(RICHMOND, British Columbia) — In its investigation report (M20P0353) released Tuesday, the Transportation Safety Board of Canada (TSB) found that weakened hardware and an improperly secured lifeboat sling caused the accidental release of a free-fall lifeboat during a drill aboard the bulk carrier Blue Bosporus in British Columbia.
On Dec. 1, 2020, while the crew on Blue Bosporus were carrying out a free-fall lifeboat drill in English Bay, British Columbia, the slings holding the lifeboat failed. As a result, the lifeboat fell approximately 45 feet to the water. There were two unsecured crewmembers in the lifeboat at the time. Both crewmembers were seriously injured and were transferred to a hospital. The forward starboard side of the lifeboat’s hull sustained damage. There was no pollution.
The investigation found that the crimp sleeves, which are used to secure the eyes on the lifeboat slings, had weakened over time. The manner in which the slings were attached to the hooks on the lifeboat davit caused the load to concentrate on the right rear sling. This, in combination with the weakened crimp sleeves, caused the failure of the slings and a bracket on the lifeboat.
Without a complete procedure for conducting a drill that involved launching the lifeboat using the davit, the crew had developed an informal practice that did not address the risk of standing unsecured in the lifeboat, which led to the serious injury of two crewmembers when the lifeboat fell.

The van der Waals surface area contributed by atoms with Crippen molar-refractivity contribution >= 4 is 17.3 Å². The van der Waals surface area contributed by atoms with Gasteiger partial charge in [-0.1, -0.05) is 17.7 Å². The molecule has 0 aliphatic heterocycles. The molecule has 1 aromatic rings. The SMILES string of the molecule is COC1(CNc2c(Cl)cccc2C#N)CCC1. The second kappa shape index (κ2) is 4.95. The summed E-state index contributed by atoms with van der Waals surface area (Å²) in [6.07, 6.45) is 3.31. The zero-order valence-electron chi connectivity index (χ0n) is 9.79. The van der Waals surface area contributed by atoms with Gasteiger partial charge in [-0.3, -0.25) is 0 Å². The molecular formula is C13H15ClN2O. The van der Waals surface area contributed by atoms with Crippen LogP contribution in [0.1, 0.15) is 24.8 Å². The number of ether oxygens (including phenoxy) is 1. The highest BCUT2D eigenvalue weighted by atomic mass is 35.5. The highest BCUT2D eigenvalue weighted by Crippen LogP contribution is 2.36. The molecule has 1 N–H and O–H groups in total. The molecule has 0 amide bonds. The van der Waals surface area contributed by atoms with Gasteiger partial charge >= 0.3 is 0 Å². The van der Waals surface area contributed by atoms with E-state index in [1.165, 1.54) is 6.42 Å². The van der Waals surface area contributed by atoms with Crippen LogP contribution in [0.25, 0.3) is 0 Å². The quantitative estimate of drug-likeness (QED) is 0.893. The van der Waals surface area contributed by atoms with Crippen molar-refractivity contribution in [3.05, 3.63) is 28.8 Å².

Although the vessel owner, Apollonia Lines S.A., had regular maintenance routines in place to verify the condition of the lifeboat and its launching appliances, they did not prompt the crew to specifically check the condition of the slings. While there are international requirements for inspections of lifeboat lifting appliances and associated components, they do not clearly address slings associated with free-fall lifeboats. In the absence of any international guidance requiring free-fall lifeboat slings to be verified periodically, inspected before use and marked with a safe working load, there is a risk that this critical equipment will be overlooked during inspections or its safe limits will be exceeded, leading to an accident.
Following the occurrence, Apollonia Lines S.A. replaced the failed and damaged equipment aboard Blue Bosporus, including a newly manufactured, load tested and certified sling assembly and brackets. The company also issued a safety management system circular to all its vessels regarding requirements for inspections of lifeboats and associated equipment and for lifeboat drills.
Click here to read the complete report.
– Transportation Safety Board of Canada